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## 49. Array Example Using a Pointer

Input and Output – Lecture 4
Array Example Using a Pointer
int x[4] = {12, 20, 39, 43}, *y;
y = &x[0];
// y points to the beginning of the array
printf("%d\n", x[0]);
// outputs 12
printf("%d\n", *y);
// also outputs 12
printf("%d\n", *y+1);
// outputs 13 (12 + 1)
printf("%d\n", (*y)+1);
// also outputs 13
printf("%d\n", *(y+1));
// outputs x[1] or 20
y+=2;
// y now points to x[2]
printf("%d\n", *y);
// prints out 39
*y = 38;
// changes x[2] to 38
printf("%d\n", *y-1);
// prints out x[2] - 1 or 37
printf("%d\n", *y++);
// prints out x[2] and sets y to point
//at the next array element
printf("%d\n", *y);
// outputs x[3] (43)
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## 50. Array of Pointers

Input and Output – Lecture 4
Array of Pointers
&
int a=1, b=2, c=3, d=4;
int *k[4] = {&a, &b, &c, &d};
*
k[0]
k[1]
k[2]
k[3]
k[0]
a
1
a
1
k[1]
b
2
b
2
k[2]
c
3
c
3
k[3]
d
4
d
4
printf("%d %d %d %d", *k[0], *k[1],*k[2],*k[3]);
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## 51. Strings

Input and Output – Lecture 4
Strings
• In C, strings are just an array of characters
– Terminated with ‘\0’ character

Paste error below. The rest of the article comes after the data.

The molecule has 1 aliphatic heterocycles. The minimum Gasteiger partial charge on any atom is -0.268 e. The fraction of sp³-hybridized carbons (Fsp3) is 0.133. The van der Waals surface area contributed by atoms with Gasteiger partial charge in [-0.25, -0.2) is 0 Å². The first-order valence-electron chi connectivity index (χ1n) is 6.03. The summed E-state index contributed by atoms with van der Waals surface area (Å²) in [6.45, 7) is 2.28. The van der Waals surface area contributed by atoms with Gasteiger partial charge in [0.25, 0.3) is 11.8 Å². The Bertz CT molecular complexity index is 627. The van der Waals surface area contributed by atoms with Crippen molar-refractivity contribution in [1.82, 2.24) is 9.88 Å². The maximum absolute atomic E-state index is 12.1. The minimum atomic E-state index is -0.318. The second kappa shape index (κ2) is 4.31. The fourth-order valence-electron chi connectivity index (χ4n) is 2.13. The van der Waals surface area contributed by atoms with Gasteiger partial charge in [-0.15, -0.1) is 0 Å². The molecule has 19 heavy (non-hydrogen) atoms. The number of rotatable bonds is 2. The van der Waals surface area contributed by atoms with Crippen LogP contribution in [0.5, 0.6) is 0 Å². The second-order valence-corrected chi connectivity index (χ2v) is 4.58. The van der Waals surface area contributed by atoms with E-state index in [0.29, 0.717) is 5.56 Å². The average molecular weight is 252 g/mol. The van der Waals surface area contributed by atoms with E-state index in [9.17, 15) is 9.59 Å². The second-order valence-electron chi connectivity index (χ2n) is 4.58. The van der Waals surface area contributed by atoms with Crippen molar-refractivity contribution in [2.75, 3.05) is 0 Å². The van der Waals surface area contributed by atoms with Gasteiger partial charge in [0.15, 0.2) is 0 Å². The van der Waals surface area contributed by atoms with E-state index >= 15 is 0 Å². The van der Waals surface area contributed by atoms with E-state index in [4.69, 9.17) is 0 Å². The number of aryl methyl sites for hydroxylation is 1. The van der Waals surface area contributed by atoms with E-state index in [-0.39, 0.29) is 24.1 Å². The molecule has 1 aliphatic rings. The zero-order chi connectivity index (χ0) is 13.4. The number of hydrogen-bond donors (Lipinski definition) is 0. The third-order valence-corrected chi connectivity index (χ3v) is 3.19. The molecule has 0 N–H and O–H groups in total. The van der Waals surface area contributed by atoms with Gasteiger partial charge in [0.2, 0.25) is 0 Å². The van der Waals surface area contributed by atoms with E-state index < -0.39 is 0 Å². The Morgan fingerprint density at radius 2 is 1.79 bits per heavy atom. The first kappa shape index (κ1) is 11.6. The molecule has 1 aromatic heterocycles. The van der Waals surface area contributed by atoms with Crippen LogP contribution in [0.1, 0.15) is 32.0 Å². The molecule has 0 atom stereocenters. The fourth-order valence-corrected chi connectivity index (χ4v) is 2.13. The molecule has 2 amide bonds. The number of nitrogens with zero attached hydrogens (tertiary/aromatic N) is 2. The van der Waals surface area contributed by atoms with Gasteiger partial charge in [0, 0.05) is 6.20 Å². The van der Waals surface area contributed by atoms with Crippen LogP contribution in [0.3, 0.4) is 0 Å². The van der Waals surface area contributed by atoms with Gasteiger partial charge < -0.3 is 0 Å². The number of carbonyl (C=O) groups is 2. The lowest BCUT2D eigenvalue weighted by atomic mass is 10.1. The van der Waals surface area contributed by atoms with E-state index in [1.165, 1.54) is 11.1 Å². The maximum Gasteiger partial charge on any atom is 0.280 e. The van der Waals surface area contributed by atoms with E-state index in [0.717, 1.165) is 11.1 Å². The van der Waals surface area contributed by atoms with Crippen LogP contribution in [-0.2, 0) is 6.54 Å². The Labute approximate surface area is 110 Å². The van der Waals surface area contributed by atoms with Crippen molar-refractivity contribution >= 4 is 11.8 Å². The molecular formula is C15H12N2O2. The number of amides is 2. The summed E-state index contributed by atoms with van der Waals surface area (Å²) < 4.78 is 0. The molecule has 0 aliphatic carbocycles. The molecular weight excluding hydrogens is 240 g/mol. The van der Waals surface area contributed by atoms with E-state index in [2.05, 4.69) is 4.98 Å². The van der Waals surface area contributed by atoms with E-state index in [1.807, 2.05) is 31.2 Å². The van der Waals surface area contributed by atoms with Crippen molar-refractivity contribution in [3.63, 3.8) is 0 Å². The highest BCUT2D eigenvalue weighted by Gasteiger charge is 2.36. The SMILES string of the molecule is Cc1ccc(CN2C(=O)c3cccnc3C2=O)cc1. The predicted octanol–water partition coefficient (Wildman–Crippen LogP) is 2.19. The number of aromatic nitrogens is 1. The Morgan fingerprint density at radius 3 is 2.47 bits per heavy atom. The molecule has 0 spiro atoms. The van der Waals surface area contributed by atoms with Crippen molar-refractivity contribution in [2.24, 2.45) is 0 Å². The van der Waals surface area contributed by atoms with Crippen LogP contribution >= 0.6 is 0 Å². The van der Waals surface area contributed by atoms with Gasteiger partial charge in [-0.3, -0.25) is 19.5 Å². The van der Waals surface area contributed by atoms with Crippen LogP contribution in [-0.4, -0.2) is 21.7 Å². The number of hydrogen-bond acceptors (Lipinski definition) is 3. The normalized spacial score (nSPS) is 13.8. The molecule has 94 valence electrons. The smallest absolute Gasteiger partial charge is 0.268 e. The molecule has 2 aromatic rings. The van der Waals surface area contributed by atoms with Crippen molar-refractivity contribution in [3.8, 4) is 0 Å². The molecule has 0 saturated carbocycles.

– Arrays for bounded-length strings
– Pointer for constant strings (or unknown length)
char
H
e
l
l
str1[15] = "Hello, world!“;
o
,
char str1[]
char *str2
H
e
l
l
o
,
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w
o
r
l
d
!
\0
!
\0
= "Hello, world!";
= "Hello, world!";
w
51
o
r
l
d
Sharif University of Technology

## 52. Strings & Pointers

Input and Output – Lecture 4
Strings & Pointers
Since strings are array
char str1[8] = "program";
char str2[] = "program";
char str3[] = {'p', 'r', 'o', 'g', 'r',
'a', 'm', '\0'};
Because arrays are similar to pointers
char *str4 = "program";
'p' 'r' 'o' 'g' 'r' 'a' 'm' '\0'
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Sharif University of Technology

## 53. Strings in C (cont’d)

Input and Output – Lecture 4
Strings in C (cont’d)
str1,str2 and str3 are array
str4 is a pointer
We can not assign a new value to str1,
str2, str3
Array is a fix location in memory
We can change the elements of array
We can assign a new value for str4
Pointer is not fix location, pointer contains
Content of str4 is constant, you can not
change elements
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Sharif University of Technology

## 54. char Array vs. char *: Example

Input and Output – Lecture 4
char Array vs. char *: Example
char str1[8] = "program";
//this is array initialization
char *str4 = "program";
//this is a constant string
str1[6] = 'z';
str4 = "new string";
str4[1] = 'z';
//Compile Error
//Runtime Error
*(str4 + 3) = 'a';
//Runtime Error
str1 = "new array";
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Sharif University of Technology

## 55. An Example

Input and Output – Lecture 4
An Example
char *str, s[] = "ALIREZA";
printf("%s", s); // ALIREZA
printf(s); // ALIREZA
printf("%s", s + 3); // REZA
scanf("%s", s);
scanf("%s", &s[0]);
str = s;
while(* str)
putchar(*str++); // *s++ : Error